Bengaluru, July 21 (PTI): Support continues to pour in for Karnataka Chief Minister B S Yediyurappa from Mutts, as several pontiffs made a beeline to his official residence for the second consecutive day on Wednesday and threw their weight behind him, amid speculations that his exit was on the cards.

A delegation of about 40 pontiffs met Yediyurappa under the leadership of Siddalinga Swamiji of Siddaganga Mutt, an influential Lingayat seminary in the State, and urged the BJP leadership to allow Yediyurappa complete his term.

A few of them have reportedly warned the saffron party of bad consequences if Yediyurappa is replaced.

"Why is it (leadership change talks) happening, when the Chief Minister is working efficiently at the time of crisis? The wish of all the Swamijis is that he should be the Chief Minister for a complete term. Earlier too, he was not Chief Minister for the complete term," Siddalinga Swamiji said.

Speaking to reporters after the meeting, he said all that the Chief Minister has said is that the Prime Minister Narendra Modi, Home Minister Amit Shah and BJP National President J P Nadda have shown special care towards him, and he was the only one who was given the exception to continue in the top post despite completing 75 years of age.

"Yediyurappa has said he will continue to serve the party until his last breath, but he did not say anything when asked about the resignation," the Swamiji added.

On Tuesday, over two dozen pontiffs from different parts of the State, led by Balehosur mutt's Dingaleshwar Swamy, met Yediyurappa, during which the latter had told them that he would have to abide by the decision taken by the BJP central leadership, giving some credence to speculation that a change of leadership was on the anvil.

As many as 300-400 pontiffs are expected to gather in Bengaluru in a couple of days to discuss the future course of action, sources said.

Stating that all the pontiffs are of the view that Yediyurappa, who belongs to the community, a core votebase of BJP, should continue in office and complete the term, Siddalinga Swamiji today said this is a time of crisis as rains have begun, COVID-19 third wave is likely, and if there is a change at this point in time, it would not be possible to provide a stable administration and serve the people.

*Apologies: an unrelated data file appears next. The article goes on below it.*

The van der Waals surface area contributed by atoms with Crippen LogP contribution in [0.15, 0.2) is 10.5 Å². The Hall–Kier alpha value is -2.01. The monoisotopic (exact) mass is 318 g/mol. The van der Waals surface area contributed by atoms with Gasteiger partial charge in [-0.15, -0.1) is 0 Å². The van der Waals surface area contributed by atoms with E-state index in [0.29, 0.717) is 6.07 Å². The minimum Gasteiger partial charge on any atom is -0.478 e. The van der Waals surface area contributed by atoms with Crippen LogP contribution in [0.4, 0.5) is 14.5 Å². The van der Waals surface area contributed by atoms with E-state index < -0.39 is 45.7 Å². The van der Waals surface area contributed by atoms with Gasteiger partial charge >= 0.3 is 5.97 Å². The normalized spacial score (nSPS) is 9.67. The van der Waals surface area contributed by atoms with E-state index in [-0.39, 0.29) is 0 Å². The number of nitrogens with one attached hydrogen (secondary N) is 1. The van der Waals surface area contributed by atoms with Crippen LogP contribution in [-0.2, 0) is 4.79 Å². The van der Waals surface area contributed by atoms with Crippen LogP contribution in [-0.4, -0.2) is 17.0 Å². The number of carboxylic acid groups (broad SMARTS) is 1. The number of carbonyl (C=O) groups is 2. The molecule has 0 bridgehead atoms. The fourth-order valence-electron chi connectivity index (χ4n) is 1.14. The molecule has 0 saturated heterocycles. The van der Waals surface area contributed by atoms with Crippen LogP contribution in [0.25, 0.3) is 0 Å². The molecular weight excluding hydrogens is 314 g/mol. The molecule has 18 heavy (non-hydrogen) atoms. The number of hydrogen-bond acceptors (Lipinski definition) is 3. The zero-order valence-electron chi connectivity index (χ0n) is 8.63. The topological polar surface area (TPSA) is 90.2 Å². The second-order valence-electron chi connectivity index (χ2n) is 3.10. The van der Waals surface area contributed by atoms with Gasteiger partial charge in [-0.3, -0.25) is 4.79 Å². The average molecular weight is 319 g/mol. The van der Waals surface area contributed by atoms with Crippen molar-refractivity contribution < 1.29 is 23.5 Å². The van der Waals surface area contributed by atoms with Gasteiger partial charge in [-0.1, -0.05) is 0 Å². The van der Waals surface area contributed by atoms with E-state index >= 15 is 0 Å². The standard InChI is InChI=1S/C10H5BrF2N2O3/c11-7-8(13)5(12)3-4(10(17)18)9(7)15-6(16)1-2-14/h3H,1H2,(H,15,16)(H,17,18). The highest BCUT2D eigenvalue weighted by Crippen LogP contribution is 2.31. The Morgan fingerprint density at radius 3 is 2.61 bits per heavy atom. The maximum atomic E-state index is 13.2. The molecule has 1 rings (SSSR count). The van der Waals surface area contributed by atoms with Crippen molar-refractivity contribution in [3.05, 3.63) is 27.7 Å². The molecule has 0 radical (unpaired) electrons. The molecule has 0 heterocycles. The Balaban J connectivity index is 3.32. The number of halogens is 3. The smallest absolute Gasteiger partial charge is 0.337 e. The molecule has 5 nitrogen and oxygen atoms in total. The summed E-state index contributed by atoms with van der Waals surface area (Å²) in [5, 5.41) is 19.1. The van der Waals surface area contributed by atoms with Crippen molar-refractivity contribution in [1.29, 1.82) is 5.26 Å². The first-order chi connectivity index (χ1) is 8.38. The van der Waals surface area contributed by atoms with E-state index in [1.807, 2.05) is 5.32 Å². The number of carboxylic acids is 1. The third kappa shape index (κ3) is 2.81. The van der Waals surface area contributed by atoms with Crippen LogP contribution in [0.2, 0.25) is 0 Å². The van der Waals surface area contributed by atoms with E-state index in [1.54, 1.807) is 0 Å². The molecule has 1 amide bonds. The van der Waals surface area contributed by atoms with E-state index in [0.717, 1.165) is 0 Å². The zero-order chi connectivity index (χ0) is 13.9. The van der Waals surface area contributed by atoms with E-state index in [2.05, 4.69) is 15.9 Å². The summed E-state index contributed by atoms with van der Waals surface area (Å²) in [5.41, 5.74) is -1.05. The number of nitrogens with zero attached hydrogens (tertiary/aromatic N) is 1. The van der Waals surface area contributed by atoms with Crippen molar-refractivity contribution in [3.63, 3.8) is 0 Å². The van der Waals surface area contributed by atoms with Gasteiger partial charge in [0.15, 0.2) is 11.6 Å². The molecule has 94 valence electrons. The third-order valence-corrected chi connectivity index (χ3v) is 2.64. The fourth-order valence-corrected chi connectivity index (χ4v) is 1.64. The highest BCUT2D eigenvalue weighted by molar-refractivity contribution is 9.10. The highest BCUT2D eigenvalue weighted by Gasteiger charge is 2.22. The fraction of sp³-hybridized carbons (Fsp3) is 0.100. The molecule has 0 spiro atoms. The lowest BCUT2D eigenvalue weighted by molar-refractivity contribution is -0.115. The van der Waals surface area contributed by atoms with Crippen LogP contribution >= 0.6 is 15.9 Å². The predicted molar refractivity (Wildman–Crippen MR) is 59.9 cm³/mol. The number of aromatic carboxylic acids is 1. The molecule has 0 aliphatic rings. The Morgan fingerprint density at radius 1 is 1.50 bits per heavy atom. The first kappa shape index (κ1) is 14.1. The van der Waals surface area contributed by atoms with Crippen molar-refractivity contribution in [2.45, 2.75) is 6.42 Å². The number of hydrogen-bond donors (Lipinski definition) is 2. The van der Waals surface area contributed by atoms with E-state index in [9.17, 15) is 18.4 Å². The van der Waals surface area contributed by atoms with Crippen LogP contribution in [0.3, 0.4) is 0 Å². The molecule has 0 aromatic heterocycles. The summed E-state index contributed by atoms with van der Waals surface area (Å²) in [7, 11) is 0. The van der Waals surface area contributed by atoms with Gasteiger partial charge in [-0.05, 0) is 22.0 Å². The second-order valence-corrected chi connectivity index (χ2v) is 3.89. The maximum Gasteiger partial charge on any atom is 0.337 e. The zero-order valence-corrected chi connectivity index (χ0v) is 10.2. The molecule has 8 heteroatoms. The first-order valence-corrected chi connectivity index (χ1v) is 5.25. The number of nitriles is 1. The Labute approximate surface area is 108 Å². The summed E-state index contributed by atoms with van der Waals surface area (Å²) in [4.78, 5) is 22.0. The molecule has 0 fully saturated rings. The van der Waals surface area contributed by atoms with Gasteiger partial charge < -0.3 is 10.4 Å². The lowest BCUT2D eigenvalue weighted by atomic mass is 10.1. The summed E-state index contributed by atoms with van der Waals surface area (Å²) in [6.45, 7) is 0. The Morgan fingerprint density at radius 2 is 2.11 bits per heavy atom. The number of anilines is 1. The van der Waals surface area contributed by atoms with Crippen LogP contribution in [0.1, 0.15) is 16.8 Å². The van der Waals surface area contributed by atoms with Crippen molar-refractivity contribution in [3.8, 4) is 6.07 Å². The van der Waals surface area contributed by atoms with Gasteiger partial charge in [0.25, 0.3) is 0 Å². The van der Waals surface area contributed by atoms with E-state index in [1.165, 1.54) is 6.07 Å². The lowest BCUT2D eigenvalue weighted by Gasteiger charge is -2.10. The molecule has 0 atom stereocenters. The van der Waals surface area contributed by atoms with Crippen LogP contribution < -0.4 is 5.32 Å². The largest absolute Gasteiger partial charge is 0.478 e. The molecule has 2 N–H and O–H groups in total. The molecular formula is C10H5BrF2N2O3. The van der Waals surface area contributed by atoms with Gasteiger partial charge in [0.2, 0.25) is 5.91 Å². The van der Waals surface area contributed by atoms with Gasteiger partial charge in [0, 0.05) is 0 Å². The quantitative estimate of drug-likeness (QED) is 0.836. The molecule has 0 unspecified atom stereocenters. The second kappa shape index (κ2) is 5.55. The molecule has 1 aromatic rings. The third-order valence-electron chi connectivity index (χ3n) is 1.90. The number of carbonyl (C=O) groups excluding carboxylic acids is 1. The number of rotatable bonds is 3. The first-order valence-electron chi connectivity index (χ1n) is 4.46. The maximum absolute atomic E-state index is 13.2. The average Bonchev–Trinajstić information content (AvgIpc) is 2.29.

"Keeping all this in mind, he (Yediyurappa) should continue and he should be there as the Chief Minister till the end of this term, this is the wish of all the seers," he said on behalf of other pontiffs.

Siddalinga Swamiji is the successor of late Shivakumara Swamiji of Siddaganga Mutt, who was known as the 'Walking God'.

Rejecting criticism that pontiffs are indulging in politics, Siddalinga Swamiji said the pontiffs have supported all Chief Ministers, whichever party they may be from.

"We are non-partisan, but the special thing about Yediyurappa is that we want him to complete the term," he said.

Meanwhile, Mallikarjun Swamiji of Murugha mutt in Dharwad warned that BJP would face a major setback in Karnataka if Yediyurappa is replaced as he is the "foundation" for the party in the State, and that the veteran leader should be allowed to complete the term.

Stating that any government can give a good administration if there is a complete freedom, Panditaradhya Shivacharya Swami of Sanehalli Taralabalu Mutt said if Centre conspires to control the State governments any Chief Minister cannot give a complete administration as their hands would be tied, and "this is what has happened" to Yediyurappa.

Kolada Mutt Seer Dr Shantaveera Swamiji said Yediyurappa, who has brought BJP to power in South, should not be replaced, and in case it is done a Veerashaiva-Lingayat should be made the Chief Minister.

Yediyurappa is known for having provided generous grants to mutts and religious institutions during his previous term as Chief Minister, and thereby has earned their trust, according to some analysts.

Recently, amid speculations on his replacement, Yediyurappa's younger son and State BJP Vice-President B Y Vijayendra held a series of meetings with prominent Veerashaiva-Lingayat seers, which had raised eyebrows in political circles.

Community factor also seems to have come to the fore with prominent Veerashaiva-Lingayat political leaders and seers from the community throwing their weight behind Yediyurappa.

On Monday, Congress leaders Shamanur Shivashankarappa and M B Patil, also Shivamurthy Murugha Sharanaru, the head of the Chitradurga-based Sri Jagadguru Murugharajendra Mutt, Sri Veera Someshwara Shivacharya Swami of Rambhapuri Peetha of Balehonnur, and Srisaila Jagadguru Channa Siddharama Panditaradhya, had warned BJP of backlash if Yediyurappa is replaced.

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Tokyo, Jul 31: Indian women's hockey team qualified for the Olympic quarterfinals after 41 years after it beat South Africa 4-3 and later defending champions Great Britain blanked Ireland 2-0 to ensure its passage into the knockout stage, here on Saturday.